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What’s on this week: 26 November to 2 December

12:01 25/11/2021
Due to the epidemiological situation, events are strictly enforcing coronavirus measures, and cancellations are possible. We advise checking websites before heading out

There’s a warm glow of lights and drinks in a massive tent during Schuman Lights Up. Hosted by Schuman Square, the event features festive lighting on and around Schuman as well as  international initiatives inside the tent. There are many, including a Slovenian Festival, Eurochanuka and a Gourmet Speciality Tour, during which embassies and tourist offices introduce visitors to their traditional products. Events are free and open to the public, but space is limited, so it’s best to arrive early. 29 November to 14 December, Rond-Point Schuman

The Irish Theatre Group presents Augustus Does His Bit, George Bernard Shaw’s hilarious one-act play about an incompetent aristocrat outwitted by a beautiful spy during the First World War. The English-language troupe is offering a ‘welcome back to live theatre’ drink ahead of the show. 30 November to 4 December, Warehouse Studio Theatre, Rue Waelhem 69 (Schaerbeek)

Chalets at the Winter Wonders Christmas market in Brussels

It’s the 20th anniversary of Winter Wonders, Belgium’s biggest Christmas bash. Opening on Friday, the Christmas market across downtown Brussels extends for the first time to Bois de la Cambre (from 3 December), which will be transformed into a winter woodland, complete with an ice rink. Meanwhile, the city centre is filled with 225 wooden chalets, selling the habitual mix of gifts, crafts, warm drinks and seasonal bites to eat. Place de Brouckère also welcomes skaters, while Grand Place hosts a sound and light show as well as the traditional Christmas tree and nativity. The ‘après-ski’ village at Place de la Monnaie boasts a downhill toboggan run. Brussels by Lights wows visitors along major shopping streets, and Winter Pop sees pop-up villages in the Marolles, Neder-over-Hembeek, Schuman and Laeken. That should get you through the season, no? 26 November to 2 January, across Brussels-City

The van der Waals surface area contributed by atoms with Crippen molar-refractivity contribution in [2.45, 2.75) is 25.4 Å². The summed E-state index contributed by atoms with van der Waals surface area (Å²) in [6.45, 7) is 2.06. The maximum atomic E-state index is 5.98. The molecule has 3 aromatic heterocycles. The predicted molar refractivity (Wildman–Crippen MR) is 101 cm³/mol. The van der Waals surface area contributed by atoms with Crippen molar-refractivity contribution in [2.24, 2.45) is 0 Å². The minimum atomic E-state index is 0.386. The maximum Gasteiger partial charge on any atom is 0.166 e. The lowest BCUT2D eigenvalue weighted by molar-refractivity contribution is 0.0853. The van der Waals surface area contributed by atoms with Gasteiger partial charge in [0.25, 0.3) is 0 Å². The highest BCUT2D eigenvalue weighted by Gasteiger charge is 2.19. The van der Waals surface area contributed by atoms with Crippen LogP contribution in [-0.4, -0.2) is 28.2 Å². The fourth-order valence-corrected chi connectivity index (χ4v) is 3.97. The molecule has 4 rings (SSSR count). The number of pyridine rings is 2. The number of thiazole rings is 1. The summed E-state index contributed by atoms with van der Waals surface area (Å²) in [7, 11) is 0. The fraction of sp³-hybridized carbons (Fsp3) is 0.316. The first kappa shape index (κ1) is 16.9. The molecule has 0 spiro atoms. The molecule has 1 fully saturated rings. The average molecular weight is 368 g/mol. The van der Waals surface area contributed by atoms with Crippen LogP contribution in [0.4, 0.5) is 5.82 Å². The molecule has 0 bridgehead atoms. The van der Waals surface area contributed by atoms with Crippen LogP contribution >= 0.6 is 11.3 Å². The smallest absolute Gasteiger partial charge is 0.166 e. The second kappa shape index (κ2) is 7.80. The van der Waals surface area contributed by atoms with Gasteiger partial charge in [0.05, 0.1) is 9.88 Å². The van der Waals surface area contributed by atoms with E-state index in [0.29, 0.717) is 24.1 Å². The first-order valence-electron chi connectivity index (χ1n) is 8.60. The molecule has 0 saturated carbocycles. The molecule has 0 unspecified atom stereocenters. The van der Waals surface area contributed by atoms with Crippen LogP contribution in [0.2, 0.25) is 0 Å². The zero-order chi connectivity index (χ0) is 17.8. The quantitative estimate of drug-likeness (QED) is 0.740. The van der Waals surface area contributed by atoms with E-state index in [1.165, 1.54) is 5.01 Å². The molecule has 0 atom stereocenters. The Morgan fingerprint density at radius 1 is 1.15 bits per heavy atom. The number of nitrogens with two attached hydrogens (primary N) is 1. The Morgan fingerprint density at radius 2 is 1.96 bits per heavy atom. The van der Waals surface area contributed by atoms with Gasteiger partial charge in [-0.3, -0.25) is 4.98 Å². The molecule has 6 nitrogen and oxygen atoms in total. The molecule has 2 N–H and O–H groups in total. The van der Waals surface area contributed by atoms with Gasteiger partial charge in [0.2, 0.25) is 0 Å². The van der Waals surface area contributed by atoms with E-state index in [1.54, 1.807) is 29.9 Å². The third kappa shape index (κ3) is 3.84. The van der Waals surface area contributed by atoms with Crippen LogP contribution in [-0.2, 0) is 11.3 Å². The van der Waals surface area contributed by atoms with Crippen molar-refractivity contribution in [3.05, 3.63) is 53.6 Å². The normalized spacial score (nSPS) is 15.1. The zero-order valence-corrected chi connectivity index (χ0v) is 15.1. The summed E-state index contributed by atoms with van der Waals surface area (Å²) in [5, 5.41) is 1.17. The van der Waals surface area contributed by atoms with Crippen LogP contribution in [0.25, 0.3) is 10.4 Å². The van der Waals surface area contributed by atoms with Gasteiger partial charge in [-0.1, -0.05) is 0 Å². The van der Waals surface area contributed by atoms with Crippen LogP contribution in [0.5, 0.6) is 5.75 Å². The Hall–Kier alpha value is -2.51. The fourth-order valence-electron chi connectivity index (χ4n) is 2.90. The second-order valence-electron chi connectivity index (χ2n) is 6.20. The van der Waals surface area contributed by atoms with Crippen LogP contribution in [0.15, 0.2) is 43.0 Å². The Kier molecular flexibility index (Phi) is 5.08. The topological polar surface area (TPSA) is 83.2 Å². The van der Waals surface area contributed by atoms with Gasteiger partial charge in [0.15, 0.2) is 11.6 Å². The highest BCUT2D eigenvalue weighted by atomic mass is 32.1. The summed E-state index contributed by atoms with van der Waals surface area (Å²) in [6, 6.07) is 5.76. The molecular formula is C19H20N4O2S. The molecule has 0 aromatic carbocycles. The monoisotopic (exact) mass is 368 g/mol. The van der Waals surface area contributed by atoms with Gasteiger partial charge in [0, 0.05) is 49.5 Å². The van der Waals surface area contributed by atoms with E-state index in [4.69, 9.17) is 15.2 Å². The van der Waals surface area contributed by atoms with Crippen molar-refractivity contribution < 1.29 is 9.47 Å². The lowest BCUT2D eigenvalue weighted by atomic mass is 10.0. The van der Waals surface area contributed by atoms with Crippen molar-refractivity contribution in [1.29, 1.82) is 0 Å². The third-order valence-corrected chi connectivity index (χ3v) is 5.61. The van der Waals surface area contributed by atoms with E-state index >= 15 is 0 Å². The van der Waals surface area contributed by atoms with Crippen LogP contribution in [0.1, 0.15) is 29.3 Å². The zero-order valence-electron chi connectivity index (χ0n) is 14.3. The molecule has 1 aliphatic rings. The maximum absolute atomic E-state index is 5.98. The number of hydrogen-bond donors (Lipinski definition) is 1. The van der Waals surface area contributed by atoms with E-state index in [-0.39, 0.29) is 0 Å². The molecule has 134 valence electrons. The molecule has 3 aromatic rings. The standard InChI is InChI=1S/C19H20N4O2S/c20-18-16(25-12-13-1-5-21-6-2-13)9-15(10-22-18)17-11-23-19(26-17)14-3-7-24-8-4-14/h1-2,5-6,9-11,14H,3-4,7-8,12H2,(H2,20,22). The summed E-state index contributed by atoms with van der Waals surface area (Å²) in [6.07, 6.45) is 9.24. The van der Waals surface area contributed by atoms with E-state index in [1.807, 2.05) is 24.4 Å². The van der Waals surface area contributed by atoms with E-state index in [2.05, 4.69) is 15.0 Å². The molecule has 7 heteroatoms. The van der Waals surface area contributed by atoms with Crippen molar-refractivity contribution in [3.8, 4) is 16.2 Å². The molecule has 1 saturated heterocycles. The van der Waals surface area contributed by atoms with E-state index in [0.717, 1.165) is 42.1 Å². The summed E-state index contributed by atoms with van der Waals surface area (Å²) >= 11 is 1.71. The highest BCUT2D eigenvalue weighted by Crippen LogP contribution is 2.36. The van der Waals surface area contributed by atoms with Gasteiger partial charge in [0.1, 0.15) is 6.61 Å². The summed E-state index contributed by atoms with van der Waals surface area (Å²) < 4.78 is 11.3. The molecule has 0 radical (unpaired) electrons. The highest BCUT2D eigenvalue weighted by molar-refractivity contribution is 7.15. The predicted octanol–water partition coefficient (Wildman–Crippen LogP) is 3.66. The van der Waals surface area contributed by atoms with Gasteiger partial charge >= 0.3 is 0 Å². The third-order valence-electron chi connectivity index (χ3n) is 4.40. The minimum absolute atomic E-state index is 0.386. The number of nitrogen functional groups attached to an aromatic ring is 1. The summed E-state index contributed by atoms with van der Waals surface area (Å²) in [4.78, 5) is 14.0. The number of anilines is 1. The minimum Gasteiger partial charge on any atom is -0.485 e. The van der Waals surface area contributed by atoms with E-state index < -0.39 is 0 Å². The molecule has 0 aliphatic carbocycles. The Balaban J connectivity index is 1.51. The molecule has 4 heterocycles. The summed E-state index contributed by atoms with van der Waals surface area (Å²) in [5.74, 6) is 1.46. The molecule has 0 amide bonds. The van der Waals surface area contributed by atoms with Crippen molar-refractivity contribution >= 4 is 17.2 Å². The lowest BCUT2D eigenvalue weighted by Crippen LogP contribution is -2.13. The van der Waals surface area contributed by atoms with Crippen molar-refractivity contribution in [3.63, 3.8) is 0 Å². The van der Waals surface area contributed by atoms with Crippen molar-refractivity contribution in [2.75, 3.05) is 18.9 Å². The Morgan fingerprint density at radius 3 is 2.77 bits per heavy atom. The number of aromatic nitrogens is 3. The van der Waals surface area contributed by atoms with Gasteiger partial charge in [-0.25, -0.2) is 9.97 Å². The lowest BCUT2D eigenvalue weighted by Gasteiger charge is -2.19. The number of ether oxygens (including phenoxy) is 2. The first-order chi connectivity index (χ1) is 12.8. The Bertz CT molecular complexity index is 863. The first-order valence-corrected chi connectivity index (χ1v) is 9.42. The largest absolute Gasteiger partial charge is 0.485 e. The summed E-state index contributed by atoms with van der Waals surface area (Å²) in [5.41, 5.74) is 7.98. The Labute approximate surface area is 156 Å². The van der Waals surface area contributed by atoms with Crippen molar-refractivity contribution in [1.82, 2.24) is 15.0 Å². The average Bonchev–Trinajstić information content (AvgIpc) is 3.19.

Double, double, toil and trouble … learn everything you ever wanted to know about witches at two exhibitions: Witches is hosted by ULB and covers the history of the phenomenon of women being accused of practicing the dark arts, while KBR library’s Witches: Avant le lettre presents images of women from the Burgundian manuscript collection carrying out tasks that would one day be considered suspicious. Witches: Until 16 January, Vanderborght building, Rue de l’Ecuyer 50. Witches: Avant le lettre, until 24 April, KBR, Mont des Arts 28
Read The Bulletin’s review of Witches here

Sébastien Clerc

Classical, jazz, Latin … the styles of music one can play on a guitar is as diverse as the players themselves. And they come from around the world for the Brussels International Guitar Festival. Day-time master classes, lecture, an exhibition and a guitar-makers salon give way to evening concerts by some of the greatest masters of guitar today. 26-30 November, Théâtre du Vaudeville, Galerie de la Reine 13

Early this year, The Bulletin told you about a crowdfunding campaign for a documentary on sacrifices made by women who work in the European institutions. Now Notes from Brussels is premiering in the Cinema Galeries in Brussels. Nadine van Loon’s film debut follows three women and their drive to keep ahead in a fast-paced environment, examining how they hold their own in the European bubble and the price they pay for their success. The 15 December screening includes a discussion with the director and one of the women profiled in the film. 2, 8, 15 & 22 December, Galerie de la Reine 28